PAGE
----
Students playing outside of the Havre de Grace Colored School. Photo from the Havre de Grace Colored School.

Heritage Fund Highlight: Havre de Grace Colored School Foundation Oral History Project

01/21/2020
By Jessica Feldt

The Havre de Grace Colored School Foundation is stewarding the structure and stories of the Havre de Grace Colored School and working to create new museum and cultural center. The Heritage Fund supported the organization’s efforts to gather important first-hand oral histories of African American students of the school from the 1930s to the 1950s.

Elementary school students at the Havre de Grace Colored School. Photos from the Havre de Grace Colored School Foundation.

Elementary school students at the Havre de Grace Colored School. Photos from the Havre de Grace Colored School Foundation.

The Havre de Grace Colored School was the first public high school for African Americans in Harford County. When the school was first built as a simple frame structure in 1910 it was for elementary students and was later expanded with a brick addition for high school students in 1930. In 1953, both Havre de Grace Colored Schools were moved to 201 Oakington Road and were combined and renamed the Havre de Grace Consolidated School. The 1964-65 school year would mark the final graduating class of the Havre de Grade Consolidated School when Harford County Public Schools System was integrated.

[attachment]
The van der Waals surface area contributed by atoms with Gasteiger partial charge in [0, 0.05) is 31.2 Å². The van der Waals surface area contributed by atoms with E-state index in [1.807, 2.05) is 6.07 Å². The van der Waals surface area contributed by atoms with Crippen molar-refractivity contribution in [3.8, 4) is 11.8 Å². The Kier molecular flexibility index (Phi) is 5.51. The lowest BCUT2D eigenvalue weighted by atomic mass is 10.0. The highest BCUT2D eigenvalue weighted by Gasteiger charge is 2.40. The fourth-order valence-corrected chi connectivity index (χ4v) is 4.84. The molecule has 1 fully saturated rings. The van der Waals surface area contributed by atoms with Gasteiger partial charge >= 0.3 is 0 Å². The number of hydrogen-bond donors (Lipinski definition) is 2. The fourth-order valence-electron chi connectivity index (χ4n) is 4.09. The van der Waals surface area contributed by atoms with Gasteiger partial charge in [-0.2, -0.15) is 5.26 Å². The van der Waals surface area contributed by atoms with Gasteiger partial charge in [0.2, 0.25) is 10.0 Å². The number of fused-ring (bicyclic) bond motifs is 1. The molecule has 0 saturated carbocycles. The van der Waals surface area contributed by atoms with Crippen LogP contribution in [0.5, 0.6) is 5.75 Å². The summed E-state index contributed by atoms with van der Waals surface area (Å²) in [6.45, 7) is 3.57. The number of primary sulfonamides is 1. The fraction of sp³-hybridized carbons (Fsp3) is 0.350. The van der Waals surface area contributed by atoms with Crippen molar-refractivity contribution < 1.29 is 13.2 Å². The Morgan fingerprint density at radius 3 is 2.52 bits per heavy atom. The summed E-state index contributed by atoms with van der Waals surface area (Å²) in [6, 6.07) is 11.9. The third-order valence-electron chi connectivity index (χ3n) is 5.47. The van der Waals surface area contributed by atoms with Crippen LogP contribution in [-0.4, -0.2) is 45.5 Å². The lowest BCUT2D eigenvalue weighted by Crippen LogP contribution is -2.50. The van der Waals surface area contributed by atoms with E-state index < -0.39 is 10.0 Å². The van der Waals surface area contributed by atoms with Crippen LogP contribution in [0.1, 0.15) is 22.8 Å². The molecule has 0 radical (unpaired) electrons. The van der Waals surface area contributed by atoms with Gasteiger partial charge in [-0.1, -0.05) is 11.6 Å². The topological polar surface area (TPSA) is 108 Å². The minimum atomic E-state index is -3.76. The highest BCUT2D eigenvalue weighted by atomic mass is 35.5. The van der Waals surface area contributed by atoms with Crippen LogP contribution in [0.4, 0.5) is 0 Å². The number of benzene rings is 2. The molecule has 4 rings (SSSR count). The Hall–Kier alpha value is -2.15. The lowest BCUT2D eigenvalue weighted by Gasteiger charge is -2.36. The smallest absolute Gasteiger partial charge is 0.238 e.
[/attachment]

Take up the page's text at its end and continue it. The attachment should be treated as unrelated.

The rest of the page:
The Havre de Grace Colored School Foundation (CSF) was established to raise awareness of the history of the original school building and to raise the funds to purchase the site when it went up for sale in 2016. In 2018, the CSF was successful in its efforts to purchase the building and received funding from the Maryland Historical Trust’s African American Heritage Preservation Program to address the immediate needs of the building. In addition to the fundraising work, the CSF has collected hundreds of archival materials relates to the schools more than 100-year history and is planning to reopen the site into a museum and cultural center. They also sought to collect and share oral histories from former students.

A grant from the Preservation Maryland and Maryland Historical Trust, Heritage Fund program supported efforts to capture the stories of six women who attended Havre de Grace Colored School from the 1930s to the 1950s. Segments of the oral histories recorded are now available as a 13-minute video online.

As the Foundation’s website states, “More than just brick and mortar, the 109-year-old historic school building symbolizes the lives and legacies of those ancestors who fiercely advocated for better educational opportunities for African American students. The building tells a story of their determination and perseverance.”

Learn more about the Havre de Grace Colored School Foundation

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Jessica Feldt · Preservation Initiatives Manager

Jessica Feldt manages our proactive preservation and grant-giving programs and is here to help you move your project on the path towards preservation.

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